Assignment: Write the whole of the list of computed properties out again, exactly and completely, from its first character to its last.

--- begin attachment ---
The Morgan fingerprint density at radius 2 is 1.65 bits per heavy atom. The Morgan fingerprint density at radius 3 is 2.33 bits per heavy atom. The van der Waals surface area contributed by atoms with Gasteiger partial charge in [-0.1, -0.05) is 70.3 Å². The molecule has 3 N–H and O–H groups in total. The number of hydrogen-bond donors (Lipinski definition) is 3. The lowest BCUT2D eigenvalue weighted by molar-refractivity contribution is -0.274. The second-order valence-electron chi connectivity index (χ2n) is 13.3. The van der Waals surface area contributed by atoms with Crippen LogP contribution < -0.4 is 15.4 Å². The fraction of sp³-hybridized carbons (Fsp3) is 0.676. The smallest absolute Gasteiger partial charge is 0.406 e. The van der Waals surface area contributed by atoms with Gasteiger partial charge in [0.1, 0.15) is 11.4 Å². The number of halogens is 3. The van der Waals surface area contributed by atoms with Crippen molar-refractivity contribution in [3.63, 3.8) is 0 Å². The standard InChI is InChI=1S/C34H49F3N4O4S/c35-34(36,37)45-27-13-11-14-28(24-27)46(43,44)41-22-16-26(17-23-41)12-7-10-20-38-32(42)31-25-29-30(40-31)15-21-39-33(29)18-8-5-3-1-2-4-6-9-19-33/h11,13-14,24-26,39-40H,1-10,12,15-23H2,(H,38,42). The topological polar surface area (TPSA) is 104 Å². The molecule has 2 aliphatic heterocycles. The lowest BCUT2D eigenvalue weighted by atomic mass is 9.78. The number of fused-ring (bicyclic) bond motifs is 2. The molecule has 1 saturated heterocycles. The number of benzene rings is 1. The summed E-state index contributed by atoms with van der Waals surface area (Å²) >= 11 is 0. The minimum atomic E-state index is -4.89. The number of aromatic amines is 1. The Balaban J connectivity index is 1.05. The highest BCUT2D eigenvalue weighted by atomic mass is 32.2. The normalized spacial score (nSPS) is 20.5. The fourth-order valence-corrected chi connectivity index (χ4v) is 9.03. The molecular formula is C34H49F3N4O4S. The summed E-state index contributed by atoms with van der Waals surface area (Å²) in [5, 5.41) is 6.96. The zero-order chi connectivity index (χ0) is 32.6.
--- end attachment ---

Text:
The Morgan fingerprint density at radius 2 is 1.65 bits per heavy atom. The Morgan fingerprint density at radius 3 is 2.33 bits per heavy atom. The van der Waals surface area contributed by atoms with Gasteiger partial charge in [-0.1, -0.05) is 70.3 Å². The molecule has 3 N–H and O–H groups in total. The number of hydrogen-bond donors (Lipinski definition) is 3. The lowest BCUT2D eigenvalue weighted by molar-refractivity contribution is -0.274. The second-order valence-electron chi connectivity index (χ2n) is 13.3. The van der Waals surface area contributed by atoms with Crippen LogP contribution < -0.4 is 15.4 Å². The fraction of sp³-hybridized carbons (Fsp3) is 0.676. The smallest absolute Gasteiger partial charge is 0.406 e. The van der Waals surface area contributed by atoms with Gasteiger partial charge in [0.1, 0.15) is 11.4 Å². The number of halogens is 3. The van der Waals surface area contributed by atoms with Crippen molar-refractivity contribution in [3.63, 3.8) is 0 Å². The standard InChI is InChI=1S/C34H49F3N4O4S/c35-34(36,37)45-27-13-11-14-28(24-27)46(43,44)41-22-16-26(17-23-41)12-7-10-20-38-32(42)31-25-29-30(40-31)15-21-39-33(29)18-8-5-3-1-2-4-6-9-19-33/h11,13-14,24-26,39-40H,1-10,12,15-23H2,(H,38,42). The topological polar surface area (TPSA) is 104 Å². The molecule has 2 aliphatic heterocycles. The lowest BCUT2D eigenvalue weighted by atomic mass is 9.78. The number of fused-ring (bicyclic) bond motifs is 2. The molecule has 1 saturated heterocycles. The number of benzene rings is 1. The summed E-state index contributed by atoms with van der Waals surface area (Å²) >= 11 is 0. The minimum atomic E-state index is -4.89. The number of aromatic amines is 1. The Balaban J connectivity index is 1.05. The highest BCUT2D eigenvalue weighted by atomic mass is 32.2. The normalized spacial score (nSPS) is 20.5. The fourth-order valence-corrected chi connectivity index (χ4v) is 9.03. The molecular formula is C34H49F3N4O4S. The summed E-state index contributed by atoms with van der Waals surface area (Å²) in [5, 5.41) is 6.96. The zero-order chi connectivity index (χ0) is 32.6.